The least least protection for the least amount of time (I am unclear where you got that bit, as it doesn't exist in the constitution or in any of the copyright acts) would be if copyright didn't exist at all. Saying we give you an exclusive right to distribute your work, unless someone else wants to distribute it for free, doesn't logically work.
Yes there are ways to 'compete with free'. However most of those involve people releasing their content for free and tapping secondary markets. You seem to be arguing that is the only kind of creation that can occur, that copyright should be burned down to the ground. But, in contrast, I have never seen a freely released story with the kind of page count I like get finished. They always slow way down and just kinda stop. Possibly because those secondary markets aren't as robust for books.
But you seem to know some other way to incentivize those create. So rather then laugh, enlighten us plebes who aren't aware of these magical incentives which not only support people who create, but retain value for businesses?
Re: The "irreparable harm" is income that will NOT be received.
But publicized intent is not action. This lawsuit asks for remedies that can not and do not apply unless there is action (for one it asks for damages). Lets say this suit works and they not only get an injunction, but get the site taken offline. Damages do not apply, and should not have been included. This ignores questions of whether you can take a site offline for copyright infringement that hasn't happened yet.
Moreover, if the stream doesn't happen because of the lawsuit, the irreparable harm never occurs, therefore no longer justifying the lawsuit. This is why, aside from terrorism cases, the first amendment rights mean you can't be charged for crimes before you commit them.
You can get a restraining order because of threats, but you can't be convicted of battery unless you follow through.
Also...not sure what "bt (some of) which others will get by the infringement." was supposed to mean because even if I assume bt = but, It doesn't make sense.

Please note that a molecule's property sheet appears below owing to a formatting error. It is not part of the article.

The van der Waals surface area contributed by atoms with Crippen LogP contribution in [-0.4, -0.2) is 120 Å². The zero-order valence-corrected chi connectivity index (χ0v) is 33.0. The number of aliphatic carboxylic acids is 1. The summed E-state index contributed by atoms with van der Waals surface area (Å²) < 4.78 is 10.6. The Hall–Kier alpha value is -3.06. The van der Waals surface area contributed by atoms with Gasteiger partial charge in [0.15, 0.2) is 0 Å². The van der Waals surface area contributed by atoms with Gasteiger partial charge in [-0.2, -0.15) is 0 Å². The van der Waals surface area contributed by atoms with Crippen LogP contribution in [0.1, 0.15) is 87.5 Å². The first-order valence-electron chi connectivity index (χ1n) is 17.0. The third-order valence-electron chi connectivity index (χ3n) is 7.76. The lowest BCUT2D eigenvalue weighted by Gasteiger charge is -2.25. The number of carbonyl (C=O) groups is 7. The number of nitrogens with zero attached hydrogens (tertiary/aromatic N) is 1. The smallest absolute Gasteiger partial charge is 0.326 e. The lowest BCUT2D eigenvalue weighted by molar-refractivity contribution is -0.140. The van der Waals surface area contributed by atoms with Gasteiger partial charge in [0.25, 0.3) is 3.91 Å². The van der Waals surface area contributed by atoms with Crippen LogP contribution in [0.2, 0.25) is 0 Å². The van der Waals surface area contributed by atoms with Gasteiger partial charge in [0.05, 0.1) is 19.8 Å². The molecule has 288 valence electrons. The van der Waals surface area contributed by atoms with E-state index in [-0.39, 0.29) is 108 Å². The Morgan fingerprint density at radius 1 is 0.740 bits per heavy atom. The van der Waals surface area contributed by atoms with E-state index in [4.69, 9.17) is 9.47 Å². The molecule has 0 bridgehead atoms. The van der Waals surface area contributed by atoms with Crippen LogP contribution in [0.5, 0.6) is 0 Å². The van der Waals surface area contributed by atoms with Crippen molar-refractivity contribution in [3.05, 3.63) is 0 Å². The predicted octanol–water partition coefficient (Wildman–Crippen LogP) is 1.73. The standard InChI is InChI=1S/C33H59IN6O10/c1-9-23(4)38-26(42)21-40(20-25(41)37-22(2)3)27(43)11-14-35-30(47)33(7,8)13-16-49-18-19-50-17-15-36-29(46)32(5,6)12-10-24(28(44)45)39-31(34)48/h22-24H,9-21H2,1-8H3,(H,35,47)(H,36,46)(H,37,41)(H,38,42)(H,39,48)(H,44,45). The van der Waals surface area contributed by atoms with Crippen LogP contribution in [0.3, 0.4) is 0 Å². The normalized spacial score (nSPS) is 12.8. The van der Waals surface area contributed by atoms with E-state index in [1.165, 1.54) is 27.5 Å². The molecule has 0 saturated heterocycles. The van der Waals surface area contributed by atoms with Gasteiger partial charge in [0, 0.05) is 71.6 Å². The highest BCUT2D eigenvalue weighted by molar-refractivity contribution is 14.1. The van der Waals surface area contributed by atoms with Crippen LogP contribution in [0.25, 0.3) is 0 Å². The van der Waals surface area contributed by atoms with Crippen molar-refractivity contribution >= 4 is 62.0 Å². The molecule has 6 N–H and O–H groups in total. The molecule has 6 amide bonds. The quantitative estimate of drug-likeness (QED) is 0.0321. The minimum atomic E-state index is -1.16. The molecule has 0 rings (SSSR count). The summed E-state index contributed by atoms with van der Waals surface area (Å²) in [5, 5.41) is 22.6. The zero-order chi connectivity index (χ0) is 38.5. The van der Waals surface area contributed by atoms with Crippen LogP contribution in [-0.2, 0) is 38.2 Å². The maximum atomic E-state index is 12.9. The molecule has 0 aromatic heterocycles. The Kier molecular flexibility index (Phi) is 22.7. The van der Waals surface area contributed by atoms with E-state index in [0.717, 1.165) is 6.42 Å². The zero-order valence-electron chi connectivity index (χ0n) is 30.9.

Re: Yes, kids, a "restraining order" is possible in advance, given evidence.
Yes, kids, a "restraining order" is possible in advance, given evidence.
Alright, so you are aruguing that a Restraining Order issued based on threats is the basis for this lawsuit? OK. I can see that with that based on the idea that you can get a restraining order based on threats of violence that you could get an injunction against the streaming. Of course, they are already planning to commit a crime, so I am not sure how the injuction and restraining order would be likely to stop them.
But then the rest of their request for relief is highly problematic. Cutting off their host, registrar, DNS Servers (site blocking!), and other providers prior to the crime occuring is a bit problematic. But maybe you can say the threats are just so heinous that they deserve extra special shutdown powers to make sure the stream doesn't happen, and just in case, keep them down forever (the suit doesn't specify allowing them back on after the threat has passed).
But then they ask for damages and your whole argument goes out the window. Because you can't get "actual damages, profits, or statutory damages" for infringement that has not yet happened (and this suit is supposed to be avoiding, according to your argument). If this suit is for an injuction to prevent the streaming, then they would ask for that. Wasting the courts time by asking for damages isn't going to help them win the judge over.